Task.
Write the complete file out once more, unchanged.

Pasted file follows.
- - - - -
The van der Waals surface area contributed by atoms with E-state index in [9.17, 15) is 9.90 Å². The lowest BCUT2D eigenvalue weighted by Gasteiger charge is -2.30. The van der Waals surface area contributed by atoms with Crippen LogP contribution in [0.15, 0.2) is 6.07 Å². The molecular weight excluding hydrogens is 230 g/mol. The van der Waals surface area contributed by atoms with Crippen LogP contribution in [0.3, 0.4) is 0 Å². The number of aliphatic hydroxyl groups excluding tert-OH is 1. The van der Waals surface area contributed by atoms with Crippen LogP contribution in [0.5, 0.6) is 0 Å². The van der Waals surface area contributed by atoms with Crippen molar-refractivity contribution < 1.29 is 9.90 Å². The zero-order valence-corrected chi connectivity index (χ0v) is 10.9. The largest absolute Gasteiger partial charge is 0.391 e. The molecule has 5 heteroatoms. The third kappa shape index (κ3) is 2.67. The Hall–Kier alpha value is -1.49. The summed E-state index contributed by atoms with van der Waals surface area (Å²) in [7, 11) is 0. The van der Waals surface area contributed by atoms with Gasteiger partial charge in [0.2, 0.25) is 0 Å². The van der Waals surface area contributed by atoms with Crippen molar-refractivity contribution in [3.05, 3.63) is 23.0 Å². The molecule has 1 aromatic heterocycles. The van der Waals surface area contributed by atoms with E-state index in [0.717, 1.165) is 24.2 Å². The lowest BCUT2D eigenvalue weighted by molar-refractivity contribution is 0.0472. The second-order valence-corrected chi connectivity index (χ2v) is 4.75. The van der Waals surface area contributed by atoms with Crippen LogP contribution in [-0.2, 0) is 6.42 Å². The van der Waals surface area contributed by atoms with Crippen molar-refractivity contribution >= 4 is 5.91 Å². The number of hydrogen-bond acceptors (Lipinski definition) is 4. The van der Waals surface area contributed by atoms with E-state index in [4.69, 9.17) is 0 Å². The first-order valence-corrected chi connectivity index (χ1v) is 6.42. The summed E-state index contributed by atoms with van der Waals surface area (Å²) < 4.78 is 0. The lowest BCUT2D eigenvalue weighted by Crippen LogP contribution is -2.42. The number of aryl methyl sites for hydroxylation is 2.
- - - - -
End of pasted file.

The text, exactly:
The van der Waals surface area contributed by atoms with E-state index in [9.17, 15) is 9.90 Å². The lowest BCUT2D eigenvalue weighted by Gasteiger charge is -2.30. The van der Waals surface area contributed by atoms with Crippen LogP contribution in [0.15, 0.2) is 6.07 Å². The molecular weight excluding hydrogens is 230 g/mol. The van der Waals surface area contributed by atoms with Crippen LogP contribution in [0.3, 0.4) is 0 Å². The number of aliphatic hydroxyl groups excluding tert-OH is 1. The van der Waals surface area contributed by atoms with Crippen LogP contribution in [0.5, 0.6) is 0 Å². The van der Waals surface area contributed by atoms with Crippen molar-refractivity contribution < 1.29 is 9.90 Å². The zero-order valence-corrected chi connectivity index (χ0v) is 10.9. The largest absolute Gasteiger partial charge is 0.391 e. The molecule has 5 heteroatoms. The third kappa shape index (κ3) is 2.67. The Hall–Kier alpha value is -1.49. The summed E-state index contributed by atoms with van der Waals surface area (Å²) in [7, 11) is 0. The van der Waals surface area contributed by atoms with Gasteiger partial charge in [0.2, 0.25) is 0 Å². The van der Waals surface area contributed by atoms with Crippen molar-refractivity contribution in [3.05, 3.63) is 23.0 Å². The molecule has 1 aromatic heterocycles. The van der Waals surface area contributed by atoms with E-state index in [0.717, 1.165) is 24.2 Å². The lowest BCUT2D eigenvalue weighted by molar-refractivity contribution is 0.0472. The second-order valence-corrected chi connectivity index (χ2v) is 4.75. The van der Waals surface area contributed by atoms with Crippen LogP contribution in [-0.2, 0) is 6.42 Å². The van der Waals surface area contributed by atoms with Crippen molar-refractivity contribution >= 4 is 5.91 Å². The number of hydrogen-bond acceptors (Lipinski definition) is 4. The van der Waals surface area contributed by atoms with E-state index in [4.69, 9.17) is 0 Å². The first-order valence-corrected chi connectivity index (χ1v) is 6.42. The summed E-state index contributed by atoms with van der Waals surface area (Å²) < 4.78 is 0. The lowest BCUT2D eigenvalue weighted by Crippen LogP contribution is -2.42. The number of aryl methyl sites for hydroxylation is 2.